Primary Source Skills Guide
This guide will be especially useful for helping students to meet the source skills requirements of various history examinations and courses including GCSE, A-level , United States AP and IB History.
Antique wooden storage boxes in a Archive. (Nikada, Getty Images)
What is an archive?
Unlike textbooks where an author tells you what happened in the past, an archive contains the building blocks of history: primary sources. These are items that were produced in the past by people living at the time. They are incredibly useful for anyone trying to understand that past.
What counts as a primary source?
Primary sources may include:
- Personal diaries
- Newspaper clippings
- Government documents
- Audio content
- Video content
- and much more
By exploring these sources, you can gain a sense of the past through the words, images, sounds and objects of the people who lived it.
Why are archives useful?
Primary source research lets you piece together the past from a collection of documents. As a history student this is valuable practice in the techniques which historians use. You could regard it as practical work, similar to piecing together a puzzle, reading a book in a foreign language or practising a musical instrument.
Working with archives allows students to form independent opinions about history. Authors writing textbooks have to select particular sources from archives in order to make their work manageable. These selections support the author’s interpretations of events or judgements about what was significant. Using archives and primary sources allows students to challenge textbook accounts and provides them with a glimpse of the insights and perspectives which are sometimes missing from the textbooks.
Archive sources can be more personal as well. Textbooks can tell you what happened, but archive sources often reveal much more about how people at the time felt about what happened, or how they reacted to events. Remember that this means that primary sources can be unreliable as they reflect that person’s opinion and biases so it is important to check them against the facts. However, this unreliability can tell us more about the person and their own interpretation of events which could be linked to their personal background and experience.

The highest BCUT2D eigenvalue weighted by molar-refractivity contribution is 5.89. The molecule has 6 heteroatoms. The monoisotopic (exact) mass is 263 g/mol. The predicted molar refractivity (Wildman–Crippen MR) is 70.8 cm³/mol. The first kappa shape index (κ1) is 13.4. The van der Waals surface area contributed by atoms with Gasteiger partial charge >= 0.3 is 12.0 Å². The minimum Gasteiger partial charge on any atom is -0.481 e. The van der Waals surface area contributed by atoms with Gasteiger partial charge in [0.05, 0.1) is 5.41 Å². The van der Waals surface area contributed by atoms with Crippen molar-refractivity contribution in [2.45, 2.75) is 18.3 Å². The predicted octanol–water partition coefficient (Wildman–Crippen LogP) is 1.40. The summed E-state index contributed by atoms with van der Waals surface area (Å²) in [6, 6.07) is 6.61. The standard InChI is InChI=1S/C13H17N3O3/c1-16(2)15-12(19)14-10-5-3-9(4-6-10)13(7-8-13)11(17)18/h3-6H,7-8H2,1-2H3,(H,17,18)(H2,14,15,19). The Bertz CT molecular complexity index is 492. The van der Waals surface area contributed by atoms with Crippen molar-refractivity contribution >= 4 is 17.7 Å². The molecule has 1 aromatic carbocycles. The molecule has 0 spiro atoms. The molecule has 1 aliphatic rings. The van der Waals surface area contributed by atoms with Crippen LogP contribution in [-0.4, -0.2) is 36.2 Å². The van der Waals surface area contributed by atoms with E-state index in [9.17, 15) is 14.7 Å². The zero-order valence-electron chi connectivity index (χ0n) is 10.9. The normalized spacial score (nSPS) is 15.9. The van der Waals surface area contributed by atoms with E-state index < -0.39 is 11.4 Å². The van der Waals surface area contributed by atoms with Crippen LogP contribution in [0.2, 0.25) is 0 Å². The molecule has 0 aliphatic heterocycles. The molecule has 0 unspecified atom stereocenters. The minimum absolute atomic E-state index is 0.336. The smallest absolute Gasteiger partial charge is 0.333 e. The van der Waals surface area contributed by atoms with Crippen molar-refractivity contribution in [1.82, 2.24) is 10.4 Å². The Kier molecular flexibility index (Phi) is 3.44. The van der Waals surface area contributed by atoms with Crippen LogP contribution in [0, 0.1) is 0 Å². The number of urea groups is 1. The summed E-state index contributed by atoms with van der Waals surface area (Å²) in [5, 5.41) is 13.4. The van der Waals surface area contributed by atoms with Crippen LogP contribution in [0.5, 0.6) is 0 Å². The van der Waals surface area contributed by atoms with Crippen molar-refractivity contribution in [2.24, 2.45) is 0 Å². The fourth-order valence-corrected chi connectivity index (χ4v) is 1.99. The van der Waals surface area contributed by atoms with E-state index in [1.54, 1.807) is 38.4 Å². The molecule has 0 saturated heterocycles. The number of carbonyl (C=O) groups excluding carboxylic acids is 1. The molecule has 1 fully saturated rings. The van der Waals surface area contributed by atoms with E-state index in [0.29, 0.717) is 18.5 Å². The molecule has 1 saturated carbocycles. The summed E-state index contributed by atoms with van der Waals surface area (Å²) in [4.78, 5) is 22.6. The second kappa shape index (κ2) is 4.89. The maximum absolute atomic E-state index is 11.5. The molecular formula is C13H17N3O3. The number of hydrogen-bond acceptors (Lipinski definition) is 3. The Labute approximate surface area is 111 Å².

What is the Churchill Archive useful for?
1. Learning about Churchill
The Churchill Archive provides unprecedented access to materials about Churchill and his life.
Churchill played a crucial role in the history of the United Kingdom and the world. He led his country through the tumultuous period of World War II, an event that resulted in dramatic changes in politics, technology, economics and culture and shaped the rest of the twentieth century.
2. Learning about topics in world history
The Churchill Archive can also be used to learn about topics beyond the life of Churchill himself.
Political and Military Themes
Researchers can explore political themes in British and international history, including the First and Second World Wars, the Cold War and Empire and Imperialism. Parliamentary records, speeches, and correspondence shed light on the allegiances, personal thoughts, and emotions of the numerous political leaders mentioned in the documents, including the birth of the ‘Special Relationship’ between Britain and the USA. Wartime maps and telegrams detailing wartime strategies are also useful for anyone studying military history.
Science and Technology
There was a rapid development in scientific discovery throughout the twentieth century. These technological advances led to great breakthroughs in industry and warfare, including the Atomic Bomb. There are many documents in the Archive which show correspondence about these developments from key figures in the period, including Churchill, President Truman and later President Eisenhower.
Women’s suffrage became a key topic for debate by the late nineteenth and early twentieth centuries. Researchers can explore this by reading documents including comments on Suffragette disturbances in 1905 and Churchill arguing for a referendum on votes for women in 1911. You can also discover more about the Women’s Army Auxiliary Corps and women in the military, as well as fascinating documents on women in the workplace which consider equal pay for women and correspondence between Churchill and his constituents.
When Churchill was a Member of Parliament, everyday citizens often wrote to him about issues that were important to them. As a result, these letters offer insight into the lives of British people throughout Churchill’s political career, and they are useful sources for anyone studying topics from healthcare to social reform and poverty relief.
Find Out More
Ask the Archivist
Why study Winston Churchill?
Reading Primary Sources from LEARN NC at the University of North Carolina at Chapel Hill
How do I interpret different types of primary source?
Choose from the types of primary source below to explore detailed examples that show useful ways to interpret each category, with handy tips and questions to ask yourself: